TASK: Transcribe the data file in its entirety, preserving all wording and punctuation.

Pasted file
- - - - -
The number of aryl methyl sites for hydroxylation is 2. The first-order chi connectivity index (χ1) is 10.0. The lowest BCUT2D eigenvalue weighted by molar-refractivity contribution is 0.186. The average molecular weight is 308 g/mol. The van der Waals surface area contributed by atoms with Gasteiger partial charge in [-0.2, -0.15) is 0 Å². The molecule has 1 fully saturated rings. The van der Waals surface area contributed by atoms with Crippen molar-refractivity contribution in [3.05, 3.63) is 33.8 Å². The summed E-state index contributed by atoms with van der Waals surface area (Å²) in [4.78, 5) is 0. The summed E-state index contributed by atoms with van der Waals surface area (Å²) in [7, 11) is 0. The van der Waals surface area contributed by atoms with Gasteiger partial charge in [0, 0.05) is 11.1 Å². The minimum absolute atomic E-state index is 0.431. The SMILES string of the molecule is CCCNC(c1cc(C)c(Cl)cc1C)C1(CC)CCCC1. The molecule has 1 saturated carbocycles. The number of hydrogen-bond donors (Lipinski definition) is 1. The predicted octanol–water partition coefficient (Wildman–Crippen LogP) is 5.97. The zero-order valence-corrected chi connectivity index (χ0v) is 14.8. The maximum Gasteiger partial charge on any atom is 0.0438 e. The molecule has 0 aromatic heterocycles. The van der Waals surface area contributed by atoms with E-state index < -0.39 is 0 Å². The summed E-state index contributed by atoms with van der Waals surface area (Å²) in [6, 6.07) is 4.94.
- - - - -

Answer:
The number of aryl methyl sites for hydroxylation is 2. The first-order chi connectivity index (χ1) is 10.0. The lowest BCUT2D eigenvalue weighted by molar-refractivity contribution is 0.186. The average molecular weight is 308 g/mol. The van der Waals surface area contributed by atoms with Gasteiger partial charge in [-0.2, -0.15) is 0 Å². The molecule has 1 fully saturated rings. The van der Waals surface area contributed by atoms with Crippen molar-refractivity contribution in [3.05, 3.63) is 33.8 Å². The summed E-state index contributed by atoms with van der Waals surface area (Å²) in [4.78, 5) is 0. The summed E-state index contributed by atoms with van der Waals surface area (Å²) in [7, 11) is 0. The van der Waals surface area contributed by atoms with Gasteiger partial charge in [0, 0.05) is 11.1 Å². The minimum absolute atomic E-state index is 0.431. The SMILES string of the molecule is CCCNC(c1cc(C)c(Cl)cc1C)C1(CC)CCCC1. The molecule has 1 saturated carbocycles. The number of hydrogen-bond donors (Lipinski definition) is 1. The predicted octanol–water partition coefficient (Wildman–Crippen LogP) is 5.97. The zero-order valence-corrected chi connectivity index (χ0v) is 14.8. The maximum Gasteiger partial charge on any atom is 0.0438 e. The molecule has 0 aromatic heterocycles. The van der Waals surface area contributed by atoms with E-state index < -0.39 is 0 Å². The summed E-state index contributed by atoms with van der Waals surface area (Å²) in [6, 6.07) is 4.94.